Sensitive About ADD


Nine times out of ten, the critic who scorns you most for being scattered is you. That’s who this letter is really for, just to be clear. “Perfect Person” is just a figment of your imagination, just as anyone who pretends to be perfect is a figment of their own imagination.

Stop imagining what other people think about you and your ADHD, and get working on what you think about it.

How many times in day do you notice all the things you didn’t get done, instead of the things you did finish?

When you look at your home or your office – how often do you notice the clutter but fail to acknowledge all the other things you do on a regular basis just to maintain it?

If your ADD flares during a conversation with a friend or a new acquaintance, how much of your “post-mortem” focuses on repetitively replaying the silly things you said, rather than the meaningful and successful parts of the encounter?

How frequently do you focus on what sucks about you, but COMPLETELY IGNORE WHAT IS AWESOME!?

You gotta wake up, friend. The only person you can never get away from is you.

So if you want more from yourself, you’d better start with being a little bit kinder.

Please share this with anyone who needs a wake-up-call to their awesomeness.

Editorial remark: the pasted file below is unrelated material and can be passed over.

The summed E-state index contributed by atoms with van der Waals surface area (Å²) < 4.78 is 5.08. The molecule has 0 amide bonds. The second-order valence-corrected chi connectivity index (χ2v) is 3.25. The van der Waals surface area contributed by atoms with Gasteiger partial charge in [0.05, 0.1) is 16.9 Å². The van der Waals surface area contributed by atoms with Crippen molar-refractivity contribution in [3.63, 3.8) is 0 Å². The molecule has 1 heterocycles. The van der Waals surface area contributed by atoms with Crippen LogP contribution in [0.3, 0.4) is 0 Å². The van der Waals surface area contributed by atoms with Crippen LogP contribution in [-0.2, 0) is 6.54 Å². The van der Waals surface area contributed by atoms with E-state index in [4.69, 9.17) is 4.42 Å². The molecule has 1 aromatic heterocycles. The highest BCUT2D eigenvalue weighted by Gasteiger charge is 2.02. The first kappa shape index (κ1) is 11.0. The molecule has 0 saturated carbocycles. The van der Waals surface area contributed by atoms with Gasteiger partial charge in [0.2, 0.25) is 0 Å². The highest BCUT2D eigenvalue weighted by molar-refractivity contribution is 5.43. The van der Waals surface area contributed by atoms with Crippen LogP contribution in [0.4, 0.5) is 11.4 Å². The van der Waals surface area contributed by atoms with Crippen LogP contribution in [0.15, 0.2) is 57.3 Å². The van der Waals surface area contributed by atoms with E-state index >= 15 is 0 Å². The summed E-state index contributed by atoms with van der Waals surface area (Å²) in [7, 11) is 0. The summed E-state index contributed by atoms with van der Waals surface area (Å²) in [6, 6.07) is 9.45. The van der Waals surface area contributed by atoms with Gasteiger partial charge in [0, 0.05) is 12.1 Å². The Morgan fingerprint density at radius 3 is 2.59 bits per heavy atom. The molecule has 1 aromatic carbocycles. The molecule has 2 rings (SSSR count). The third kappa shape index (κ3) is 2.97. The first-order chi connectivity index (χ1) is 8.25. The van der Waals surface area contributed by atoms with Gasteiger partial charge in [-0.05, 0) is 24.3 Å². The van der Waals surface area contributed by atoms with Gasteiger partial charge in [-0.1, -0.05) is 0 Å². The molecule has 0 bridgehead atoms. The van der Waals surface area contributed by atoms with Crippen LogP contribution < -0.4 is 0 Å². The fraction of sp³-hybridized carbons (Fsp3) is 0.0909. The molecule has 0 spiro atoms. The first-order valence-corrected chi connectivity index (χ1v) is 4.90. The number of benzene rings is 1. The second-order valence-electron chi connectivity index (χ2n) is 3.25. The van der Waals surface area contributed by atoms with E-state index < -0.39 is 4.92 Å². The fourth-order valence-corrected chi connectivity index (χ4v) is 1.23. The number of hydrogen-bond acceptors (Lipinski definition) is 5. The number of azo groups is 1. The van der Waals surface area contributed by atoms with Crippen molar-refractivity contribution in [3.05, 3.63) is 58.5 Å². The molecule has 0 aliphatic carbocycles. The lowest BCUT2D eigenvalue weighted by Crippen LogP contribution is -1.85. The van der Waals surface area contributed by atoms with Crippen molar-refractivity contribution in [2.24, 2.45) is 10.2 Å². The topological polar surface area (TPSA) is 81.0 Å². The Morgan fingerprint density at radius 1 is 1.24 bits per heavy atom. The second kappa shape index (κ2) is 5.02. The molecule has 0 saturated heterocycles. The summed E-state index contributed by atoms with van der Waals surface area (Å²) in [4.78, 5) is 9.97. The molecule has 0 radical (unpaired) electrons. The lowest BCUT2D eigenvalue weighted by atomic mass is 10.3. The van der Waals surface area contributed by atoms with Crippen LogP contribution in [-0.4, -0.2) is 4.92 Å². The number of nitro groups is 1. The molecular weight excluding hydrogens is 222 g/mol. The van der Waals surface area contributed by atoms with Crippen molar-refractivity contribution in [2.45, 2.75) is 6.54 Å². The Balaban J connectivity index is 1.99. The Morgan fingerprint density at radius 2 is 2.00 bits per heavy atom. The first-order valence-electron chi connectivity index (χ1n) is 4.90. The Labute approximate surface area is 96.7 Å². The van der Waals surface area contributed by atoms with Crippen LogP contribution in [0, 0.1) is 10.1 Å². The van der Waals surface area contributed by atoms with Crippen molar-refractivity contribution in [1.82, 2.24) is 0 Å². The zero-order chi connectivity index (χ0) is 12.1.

And have an awesome day.

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10 comments on “A Perfect Letter to Your Critics

  1. That’s really keen humor,- a tension breaker. Just rude enough that you WISH you could actually say it, Satisfying to someone who is ready to be free of the eyerolls and snark! tho really people love us for being fresh, too
    It is affirming, like your “manifesto”.
    also you asked me a question back on a comment a little while ago, I didnt see it till recently and havent answered. Obviously you get this. It was a good question so I will when the answer pops up in my head.

  2. Brings tears to my eyes too. Thanks Andrea for bringing the “Perfect Person” into the light of day. Seems like we should be feeling more compassion “for” her than we should expect “from” her. She’s in a dark place and can’t enjoy the freedom of living life in a real and authentic way. Let’s give the poor girl/guy a break, she needs it.

    1. Thanks Not Perfect. Good point about being compassionate. Even those people who think they are perfect (or try hard to be) deserve compassion – its a hard act to keep up, and not one that comes from a place of self-acceptance.

  3. Wow. That actually made me tear up. Not sure why? I guess maybe because ADD or no ADD, we all have that perfect person living inside our head. Always so eager to point out how imperfect we are. Never acknowledging the awesome parts of ourselves. Kinda hurts to see the truth of it in writing. Hmm. I will definitely be thinking on this post for a while.

    1. Hey Rikki, sorry that it hurts but pain that inspires growth is worth bearing I guess, especially when down the road it will lead to immense relief from bigger pains. If it makes you acknowledge that awesome part of yourself, I’m glad.

  4. Perfect! That’s what I wanted to say, just ‘perfect’. Sadly, I seem to have got this wrong. This pop-up message appeared: ‘You have not typed enough words in the comment. Please go back and add some more’. How utterly disappointing!
    Sue recently posted..A Perfect Letter to Your CriticsMy Profile

    1. Oh no, Sue! So sorry! Don’t know why my comments are configured like that but I will talk to my web developer about it. She’s a bit of an amateur at this. (Aka – she’s me.)